The payments industry is fuelled by speed and innovation- exactly what real-time payments represent. The growth of real-time payments has prompted consumers to favour speed above everything else. Changing customer demand is paving the way for the mass adoption of instant payments and inducing banks and other financial institutions to adapt.
Japan was the first country to adopt real-time payments (RTP) in 1973, with its Zengin System. 14 years later, Switzerland launched RTP through its national SIC (Swiss Interbank Clearing) System. Since then, many countries around the globe have integrated RTP as one of their national payments schemes. In the UK, British residents have access to Faster Payments since 2008. Australia, Hong Kong and the Philippines were slightly late in the game, having launched their RTP schemes in only 2018. Some regulators were keener on taking real-time payments on board, whilst others have showed reticence in participating- hence the slow RTP implementation in countries such as Poland, South Africa and Brazil. There are currently 56 countries with an up-and-running national instant payments system. It is fair to say there has been a slow, yet steady adoption of RTP.
The globalisation of RTP represents a remarkable shift in the payments industry, driven by many technological changes and disruptive trends. Mobile payments, for instance, has grown considerably in the last few years due to the popularisation of digital wallets such as Apple Pay and Google Pay. NFC contactless payments are now used by an average 48% of the European population (Statista report), actually reaching around 90% in countries like the Czech Republic, Poland and Georgia. The US has been a slow adopter, but now has 51% of the population using some form of contactless payments (MasterCard report).
Peer-to-Peer (P2P) transfers are also on the rise, fuelled by the increasing number of social platforms and digital currencies. A major change in consumer behaviour has prompted companies to use the latest technology in order to meet customer demand. Start-ups are coming up with the most innovative services tailored to their customers’ needs, and traditional institutions are forced to be agile in order to adapt to industry changes.
Speed is now the key priority of any payment experience, and RTP offers exactly that. Unsurprisingly, RTP is expected to continue growing in popularity for years to come. In fact, 77% of merchants expect real-time payments to replace physical payment cards. The global RTP market was valued at $10.64 billion in 2020, and it is expected to grow at a compound annual growth rate (CAGR) of 33.0% from 2021 to 2028 (Grand View Research Report).
In a traditional net settlement scheme, banks collect payments throughout the day, and they are shared with a mediator (clearing house or central bank) at the end of the day. The clearing house processes and settles all of those payments at once, in a batch, rather than individually. Traditional bank transfers cleared through a net settlement scheme can be convenient for paying out higher amounts on a recurring basis, such as salaries.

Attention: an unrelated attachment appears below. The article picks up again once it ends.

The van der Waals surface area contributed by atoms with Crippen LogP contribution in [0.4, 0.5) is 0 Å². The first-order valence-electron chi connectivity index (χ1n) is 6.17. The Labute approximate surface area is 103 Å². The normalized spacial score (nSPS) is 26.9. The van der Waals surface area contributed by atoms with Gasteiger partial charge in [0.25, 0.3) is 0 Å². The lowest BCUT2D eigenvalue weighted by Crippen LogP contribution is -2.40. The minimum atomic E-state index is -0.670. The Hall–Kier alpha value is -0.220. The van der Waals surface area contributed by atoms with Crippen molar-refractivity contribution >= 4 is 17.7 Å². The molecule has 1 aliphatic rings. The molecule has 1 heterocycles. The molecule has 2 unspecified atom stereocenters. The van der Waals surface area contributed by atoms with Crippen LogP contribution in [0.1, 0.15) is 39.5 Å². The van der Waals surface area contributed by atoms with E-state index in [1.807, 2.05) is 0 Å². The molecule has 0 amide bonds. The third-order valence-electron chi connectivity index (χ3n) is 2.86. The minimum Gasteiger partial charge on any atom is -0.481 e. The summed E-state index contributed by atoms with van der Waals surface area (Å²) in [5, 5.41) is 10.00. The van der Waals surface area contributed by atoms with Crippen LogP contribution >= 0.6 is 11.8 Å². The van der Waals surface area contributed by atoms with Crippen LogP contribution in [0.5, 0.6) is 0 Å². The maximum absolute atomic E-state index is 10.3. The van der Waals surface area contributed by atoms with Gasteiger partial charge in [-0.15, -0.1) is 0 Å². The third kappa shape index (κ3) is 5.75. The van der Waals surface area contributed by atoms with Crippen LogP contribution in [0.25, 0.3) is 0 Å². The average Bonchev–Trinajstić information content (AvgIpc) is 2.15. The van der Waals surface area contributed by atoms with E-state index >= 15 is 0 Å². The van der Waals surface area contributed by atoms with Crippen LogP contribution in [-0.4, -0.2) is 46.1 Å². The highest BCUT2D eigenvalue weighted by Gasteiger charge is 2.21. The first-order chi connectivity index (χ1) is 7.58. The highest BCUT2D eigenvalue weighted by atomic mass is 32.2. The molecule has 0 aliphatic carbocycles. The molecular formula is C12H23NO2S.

They offer some benefits for financial institutions too, particularly when it comes to managing liquidity, as they enable banks to accumulate all credit and debit transactions during the day. Only at the end of each day, banks have to calculate how much they owe to other banks, and how much they have to receive. The responsibility to manage these exchanges of funds falls on the central bank.
Real-time Gross Settlement (RTGS) schemes work differently. Despite also being managed by a clearing house or central bank, real-time payments are processed instantly through specific networks. In the US, payments can be settled in real-time through the RTP Network, which is operated by The Clearing House. In the UK, real-time payments are processed through the Faster Payments scheme and in Europe, they are processed through the SEPA scheme, developed by the European Central Bank.
Customers can initiate real-time payments through mobile phones, digital wallets, tablets or websites. The request for payment triggers an interbank transaction between the payer and payee’s account. Essentially, real-time payment processing involves four main steps: the authorisation; the posting, when funds become instantly available; the settlement and the notification, when both payer and payee are notified of the transaction status.
When it comes to customer service, RTP offers three priceless advantages: speed, availability and transparency. With RTP, customers no longer need to wait up to three working days to see funds reflect in their account as could happen, for instance, with traditional settlement methods such as BACS. RTP benefit companies and customers equally by enabling faster and frictionless pay-outs and refunds, which improve customer service, satisfaction and retention.